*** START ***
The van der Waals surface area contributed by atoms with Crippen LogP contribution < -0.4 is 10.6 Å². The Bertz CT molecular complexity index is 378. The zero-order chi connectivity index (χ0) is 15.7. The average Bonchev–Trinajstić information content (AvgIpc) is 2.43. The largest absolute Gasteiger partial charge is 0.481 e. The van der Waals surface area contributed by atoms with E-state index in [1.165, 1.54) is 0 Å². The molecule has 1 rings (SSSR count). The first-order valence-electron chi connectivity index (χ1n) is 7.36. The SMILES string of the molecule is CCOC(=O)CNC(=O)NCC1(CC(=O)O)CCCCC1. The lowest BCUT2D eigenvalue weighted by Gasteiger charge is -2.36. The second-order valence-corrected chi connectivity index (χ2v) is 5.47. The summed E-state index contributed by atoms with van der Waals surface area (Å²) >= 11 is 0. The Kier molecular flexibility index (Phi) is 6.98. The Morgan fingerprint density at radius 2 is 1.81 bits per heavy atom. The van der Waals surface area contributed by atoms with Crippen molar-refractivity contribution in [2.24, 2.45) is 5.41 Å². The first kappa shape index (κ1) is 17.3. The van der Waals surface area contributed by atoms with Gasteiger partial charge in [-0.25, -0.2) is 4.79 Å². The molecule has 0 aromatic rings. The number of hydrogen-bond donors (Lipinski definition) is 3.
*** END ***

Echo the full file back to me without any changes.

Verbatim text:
The van der Waals surface area contributed by atoms with Crippen LogP contribution < -0.4 is 10.6 Å². The Bertz CT molecular complexity index is 378. The zero-order chi connectivity index (χ0) is 15.7. The average Bonchev–Trinajstić information content (AvgIpc) is 2.43. The largest absolute Gasteiger partial charge is 0.481 e. The van der Waals surface area contributed by atoms with E-state index in [1.165, 1.54) is 0 Å². The molecule has 1 rings (SSSR count). The first-order valence-electron chi connectivity index (χ1n) is 7.36. The SMILES string of the molecule is CCOC(=O)CNC(=O)NCC1(CC(=O)O)CCCCC1. The lowest BCUT2D eigenvalue weighted by Gasteiger charge is -2.36. The second-order valence-corrected chi connectivity index (χ2v) is 5.47. The summed E-state index contributed by atoms with van der Waals surface area (Å²) >= 11 is 0. The Kier molecular flexibility index (Phi) is 6.98. The Morgan fingerprint density at radius 2 is 1.81 bits per heavy atom. The van der Waals surface area contributed by atoms with Crippen molar-refractivity contribution in [2.24, 2.45) is 5.41 Å². The first kappa shape index (κ1) is 17.3. The van der Waals surface area contributed by atoms with Gasteiger partial charge in [-0.25, -0.2) is 4.79 Å². The molecule has 0 aromatic rings. The number of hydrogen-bond donors (Lipinski definition) is 3.